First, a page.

Q: Why do we count hooking mortality during a closed walleye season?

      A: The amount that state anglers can kill (as spelled out in state-bands agreements) also must include fish that die as a result of hooking mortality, the fish that die after being caught and then released back into the water. During the closure, some anglers still catch walleye incidentally and some of those fish die after being released. Under the state-band agreements, those dead fish must be calculated and counted against the state’s allocation.

      Q: How did this cooperative management between the state and the bands of Mille Lacs Lake come to be?   

      A: Recall that in 1999, the U.S. Supreme Court upheld lower-court decisions that allowed the Mille Lacs band and seven other Chippewa bands to exercise off-reservation fishing and hunting rights. The lower federal court also set up guidelines, known as stipulations and protocols, for both sides to follow. These stipulations and protocols provide a framework for how the bands and the state must work cooperatively to manage shared natural resources, including Mille Lacs fish.  In their agreements, the DNR and the bands are required to annually establish the number of walleye that can safely be harvested from Mille Lacs while ensuring sufficient remaining walleye in the lake for a healthy fishery.

      Q: If the walleye population is in decline, why are anglers catching so many?

      A: Fish are biting for two reasons. First, there is a shortage of food for larger walleye. Last fall’s assessment showed that larger walleye were thinner than average. Second, studies in many fisheries show that catchability actually increases when fish population decline.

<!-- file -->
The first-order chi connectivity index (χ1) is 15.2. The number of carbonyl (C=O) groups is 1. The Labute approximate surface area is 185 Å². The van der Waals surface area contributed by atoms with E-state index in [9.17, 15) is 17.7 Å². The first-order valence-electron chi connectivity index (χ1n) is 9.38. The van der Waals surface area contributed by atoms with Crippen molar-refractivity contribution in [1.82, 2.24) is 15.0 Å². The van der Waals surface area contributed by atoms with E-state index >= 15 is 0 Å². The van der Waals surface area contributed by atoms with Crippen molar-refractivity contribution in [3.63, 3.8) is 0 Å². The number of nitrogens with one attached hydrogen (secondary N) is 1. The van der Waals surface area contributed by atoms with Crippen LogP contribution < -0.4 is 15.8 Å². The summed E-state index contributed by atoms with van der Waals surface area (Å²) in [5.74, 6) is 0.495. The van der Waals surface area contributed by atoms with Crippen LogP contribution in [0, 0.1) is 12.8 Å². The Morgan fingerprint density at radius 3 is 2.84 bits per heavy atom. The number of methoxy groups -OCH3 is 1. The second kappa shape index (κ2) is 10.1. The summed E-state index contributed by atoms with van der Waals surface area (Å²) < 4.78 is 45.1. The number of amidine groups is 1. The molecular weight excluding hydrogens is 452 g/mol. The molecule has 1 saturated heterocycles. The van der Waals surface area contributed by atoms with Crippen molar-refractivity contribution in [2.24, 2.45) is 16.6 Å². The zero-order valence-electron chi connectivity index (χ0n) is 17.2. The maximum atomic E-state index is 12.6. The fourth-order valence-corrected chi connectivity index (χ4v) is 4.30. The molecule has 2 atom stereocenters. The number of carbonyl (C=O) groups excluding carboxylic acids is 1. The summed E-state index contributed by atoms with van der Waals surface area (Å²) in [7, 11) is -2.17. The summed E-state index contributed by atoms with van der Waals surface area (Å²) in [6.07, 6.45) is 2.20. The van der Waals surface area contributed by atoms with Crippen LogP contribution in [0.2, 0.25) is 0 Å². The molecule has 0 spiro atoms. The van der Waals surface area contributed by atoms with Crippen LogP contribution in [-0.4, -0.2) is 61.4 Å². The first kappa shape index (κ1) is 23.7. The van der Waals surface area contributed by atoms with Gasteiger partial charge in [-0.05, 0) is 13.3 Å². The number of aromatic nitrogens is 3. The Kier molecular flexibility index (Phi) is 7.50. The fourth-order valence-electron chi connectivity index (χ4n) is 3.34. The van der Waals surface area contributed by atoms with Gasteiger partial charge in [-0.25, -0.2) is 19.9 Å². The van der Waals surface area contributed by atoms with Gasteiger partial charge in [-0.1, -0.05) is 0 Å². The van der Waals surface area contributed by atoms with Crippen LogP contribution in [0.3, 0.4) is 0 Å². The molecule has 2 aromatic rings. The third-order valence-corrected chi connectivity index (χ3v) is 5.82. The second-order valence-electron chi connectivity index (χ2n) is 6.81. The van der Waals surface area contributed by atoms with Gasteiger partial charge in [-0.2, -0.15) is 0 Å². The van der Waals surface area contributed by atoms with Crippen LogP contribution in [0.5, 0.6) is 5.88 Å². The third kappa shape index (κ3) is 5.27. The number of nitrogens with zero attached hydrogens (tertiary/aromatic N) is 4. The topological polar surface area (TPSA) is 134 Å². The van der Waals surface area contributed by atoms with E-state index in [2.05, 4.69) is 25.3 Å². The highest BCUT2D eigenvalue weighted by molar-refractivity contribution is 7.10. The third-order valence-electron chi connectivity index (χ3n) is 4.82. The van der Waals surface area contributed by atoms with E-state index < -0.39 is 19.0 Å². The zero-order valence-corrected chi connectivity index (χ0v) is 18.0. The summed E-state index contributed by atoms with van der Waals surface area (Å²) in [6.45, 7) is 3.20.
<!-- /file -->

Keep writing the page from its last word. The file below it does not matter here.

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      Q: How is the DNR using science and research to help the walleye population?

      A: Mille Lacs Lake is the most studied lake in Minnesota. It is also a complex and changing system. The agency conducts a large number of surveys on the lake annually. These surveys include assessing the abundance of young walleye; setting 52 nets to assess adult abundance; using fine-mesh nets each summer to determine abundance of food (prey fish) for walleye; and using interviews with anglers around the lake (called creel surveys) to estimate the number of fish anglers are catching. The DNR also periodically tags walleye and other species to provide actual population estimates. We are tagging bass this year in cooperation with angling groups, and will be tagging walleye in 2018 and 2019 when the 2013 year class will be reaching full maturity.

      Q: What is the purpose of the external review the DNR has initiated?

      A: The DNR has asked Dr. Chris Vandergoot to lead an independent review of the DNR’s scientific approaches to manage Mille Lacs Lake. Vandergoot is a key member of the international team that co-manages a very significant walleye fishery in Lake Erie. He works for the U.S. Geological Survey in the Sandusky Lake Erie Biological station in Ohio. His review report will be available to the public in early 2018 and will help inform fisheries management decisions for the 2018 season.

      Q: What does the future look like for Mille Lacs walleye?

      A: It is unlikely that Mille Lacs walleye production will return to the levels that state anglers enjoyed over 20 years ago.  The ecosystem of Mille Lacs is going through extreme change, starting with increased water clarity in the mid-1990s, to impacts today from aquatic invasive species such as spiny water flea and zebra mussels. Longer growing seasons are also helping some species such as smallmouth bass but may be hurting others. While walleye will still be abundant, the future fishery will be more diverse, offering angling opportunities for a greater variety of fish.

      ###